Rising costs for outsourced overseas manufacturing operations have made moving back to the United States more appealing than in years past, and metal stampers are taking notice. American manufacturers are taking advantage of new technologies and automated processes to build efficient and affordable operations on their home soil.
American Industrial is a leading U.S.-based metal stamper, specializing in precision metal stamping and assemblies. For almost 30 years, our company has been ahead of the pack, using state-of-the-art technologies to provide our clients with customized solutions that can deliver precision metal stamped components and parts for any application. With our ongoing dedication to quality, we are committed to creating only the best products for our customers.
2018 is shaping up to be a big year for metal stamping. To learn more about this year’s trends, download American Industrial’s newest eBook, Made in America: Metal Stamping 2018 Trend Report.
Stamped metal components form the building blocks of vehicles, equipment, electronics, appliances, tools, and so much more. Precision metal stamping processes employ a wide range of specialty equipment to cut, pierce, bend, and form sheet metal to meet modern needs.
Steel and steel alloys, brass, aluminum, and copper are all popular materials for stamping projects, and all often begin as simple sheets. Through metal stamping technology, these essential materials are transformed into either stand-alone, high-performance components, or pieces of larger, more complex assemblies.
Metal Stamping Processes
The processes and tools employed by metal stampers are nearly as diverse as the applications they serve. A few of the most common include:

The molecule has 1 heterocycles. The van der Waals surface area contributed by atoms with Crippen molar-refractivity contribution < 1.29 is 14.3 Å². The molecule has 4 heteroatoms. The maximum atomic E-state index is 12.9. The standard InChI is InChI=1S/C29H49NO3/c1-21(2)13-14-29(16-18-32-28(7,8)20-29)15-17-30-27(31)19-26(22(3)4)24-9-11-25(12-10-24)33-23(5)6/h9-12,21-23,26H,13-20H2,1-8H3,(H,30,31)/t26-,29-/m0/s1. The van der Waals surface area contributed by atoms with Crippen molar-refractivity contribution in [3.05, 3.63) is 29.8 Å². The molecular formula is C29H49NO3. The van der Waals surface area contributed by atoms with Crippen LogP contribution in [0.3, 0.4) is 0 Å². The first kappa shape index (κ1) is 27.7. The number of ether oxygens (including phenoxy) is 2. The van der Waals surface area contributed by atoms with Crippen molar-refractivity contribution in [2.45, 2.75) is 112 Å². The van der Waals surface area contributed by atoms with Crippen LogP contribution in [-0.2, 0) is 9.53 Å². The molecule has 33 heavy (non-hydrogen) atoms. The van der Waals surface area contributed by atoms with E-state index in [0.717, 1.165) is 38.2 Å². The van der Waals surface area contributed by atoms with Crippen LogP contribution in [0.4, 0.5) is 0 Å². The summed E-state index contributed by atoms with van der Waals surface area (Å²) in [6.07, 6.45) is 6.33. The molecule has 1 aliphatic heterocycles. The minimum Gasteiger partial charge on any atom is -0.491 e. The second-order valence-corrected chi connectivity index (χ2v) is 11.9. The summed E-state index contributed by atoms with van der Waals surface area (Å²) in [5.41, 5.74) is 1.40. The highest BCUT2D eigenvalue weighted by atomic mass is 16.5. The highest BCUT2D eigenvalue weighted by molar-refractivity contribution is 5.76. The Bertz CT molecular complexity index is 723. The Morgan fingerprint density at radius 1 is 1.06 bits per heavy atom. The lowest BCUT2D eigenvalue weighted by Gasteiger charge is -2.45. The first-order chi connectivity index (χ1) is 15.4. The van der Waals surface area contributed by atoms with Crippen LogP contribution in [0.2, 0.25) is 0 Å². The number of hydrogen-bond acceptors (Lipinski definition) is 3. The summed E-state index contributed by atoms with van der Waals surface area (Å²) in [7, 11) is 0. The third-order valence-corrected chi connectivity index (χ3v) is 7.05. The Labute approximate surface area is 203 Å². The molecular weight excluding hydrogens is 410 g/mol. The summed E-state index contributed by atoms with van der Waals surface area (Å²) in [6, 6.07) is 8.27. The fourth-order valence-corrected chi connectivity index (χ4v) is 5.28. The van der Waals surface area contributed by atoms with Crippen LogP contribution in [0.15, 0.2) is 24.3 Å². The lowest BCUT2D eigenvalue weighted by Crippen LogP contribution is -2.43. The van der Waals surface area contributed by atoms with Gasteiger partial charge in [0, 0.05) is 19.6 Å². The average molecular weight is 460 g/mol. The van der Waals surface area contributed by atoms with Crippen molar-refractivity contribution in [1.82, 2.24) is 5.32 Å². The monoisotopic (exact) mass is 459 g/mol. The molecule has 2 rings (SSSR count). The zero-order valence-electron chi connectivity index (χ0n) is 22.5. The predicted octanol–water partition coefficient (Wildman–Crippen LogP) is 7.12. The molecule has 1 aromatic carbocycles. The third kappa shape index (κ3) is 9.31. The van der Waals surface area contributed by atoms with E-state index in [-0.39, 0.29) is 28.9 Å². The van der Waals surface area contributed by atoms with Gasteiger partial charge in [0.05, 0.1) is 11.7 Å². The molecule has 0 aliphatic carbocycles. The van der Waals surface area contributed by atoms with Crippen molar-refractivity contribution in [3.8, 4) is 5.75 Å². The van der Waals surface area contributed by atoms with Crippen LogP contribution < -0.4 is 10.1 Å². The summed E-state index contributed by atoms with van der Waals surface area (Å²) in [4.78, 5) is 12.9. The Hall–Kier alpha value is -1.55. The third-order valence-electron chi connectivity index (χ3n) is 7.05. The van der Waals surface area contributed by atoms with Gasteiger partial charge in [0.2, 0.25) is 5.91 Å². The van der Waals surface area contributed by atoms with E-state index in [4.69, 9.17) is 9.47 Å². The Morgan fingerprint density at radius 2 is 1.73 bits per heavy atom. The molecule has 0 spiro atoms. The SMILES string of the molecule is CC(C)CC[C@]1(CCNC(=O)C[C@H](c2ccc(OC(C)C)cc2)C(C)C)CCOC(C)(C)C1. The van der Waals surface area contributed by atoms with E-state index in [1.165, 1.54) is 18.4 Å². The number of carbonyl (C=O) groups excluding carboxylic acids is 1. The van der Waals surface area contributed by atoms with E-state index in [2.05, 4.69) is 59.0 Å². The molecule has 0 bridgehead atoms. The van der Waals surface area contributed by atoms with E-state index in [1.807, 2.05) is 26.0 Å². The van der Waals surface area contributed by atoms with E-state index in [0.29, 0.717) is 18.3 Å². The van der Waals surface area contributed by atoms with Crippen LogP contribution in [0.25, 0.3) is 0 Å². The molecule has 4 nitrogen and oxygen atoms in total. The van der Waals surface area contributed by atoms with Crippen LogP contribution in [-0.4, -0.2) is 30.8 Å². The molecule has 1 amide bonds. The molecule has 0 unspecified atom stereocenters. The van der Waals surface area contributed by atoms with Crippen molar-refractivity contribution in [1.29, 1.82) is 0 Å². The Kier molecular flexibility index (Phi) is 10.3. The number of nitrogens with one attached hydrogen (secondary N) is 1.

- Progressive Die Stamping
- Piercing and Punching
- Shallow Draw Stamping
- Laser Cutting and Water Jet Cutting
For most custom stamping projects, a unique finish or secondary machining process enhances a part’s lifespan and performance. Craft the ideal component with:
- Powder coating and plating
Precision metal stamping serves a wide variety of applications and industries. Within the electrical and power industry alone, stamped metal parts serve countless needs across a wide variety of electrical components.
The absolute accuracy of reliable metal stamping proves critical to everything from the intricate components in automotive set-ups to large metal industrial housings. Clips, cups, covers, fasteners, and even sensitive electronic assemblies join the list of precision products made from detailed stamped metal parts.
Construction environments require durability. Harsh conditions, aggressive use, and high wear are all par for the course. Custom metal stamping combines accurate, repeatable manufacturing processes with these rigorous needs. Stamped parts are long-lasting, resist temperature strains, maintain integrity under the threat of rust or corrosion, and offer high strength alloy material choices for heavy lifting.
Metal stamping serves the needs of power tools, panel fastening systems, industrial switches and connectors, and even complex custom assemblies for construction projects.
From doors, shelves, and cabinets to lighting fixtures and custom switches, stamped metal parts serve hardware needs both commercial and residential. Nuts, bolts, screws, hinges, and washers don’t even begin to cover the comprehensive list.
Specialty stamped hardware products include:
- Catches, latches, locks, and closer systems.
- Household tools.
- Power tools.
- Doors, handles, and cabinetry essentials.
- Mounting brackets and chassis.
- Custom quick connects and lighting components.
The precision and durability of stamped metal components make for exceptional fastening solutions. Hooks, bolts, and even complex contact elements can all be stamped.
The range of capabilities and finishes available for stamped parts make for readily customized brackets, latch assemblies, and lock systems to fit tools, machinery, automotive projects, and more.
Appliances encompass a dramatic range of sizes, shapes, finishes, and functions—both residential and commercial. This industry demands an equally complex suite of parts and components for a number of appliance types, including:
- Ice machines and freezers
- Microwaves, toaster ovens, standard ovens, ranges, and cooktops
- Refrigerators and refrigeration systems
- Grills and outdoor kitchens
- Trash compactors and disposal systems
- Fryers and griddles
The custom finishing solutions offered by metal stamping are an especially effective fit for appliance work. The resulting components perform with reliability, precision, and the appropriate polish for finished projects.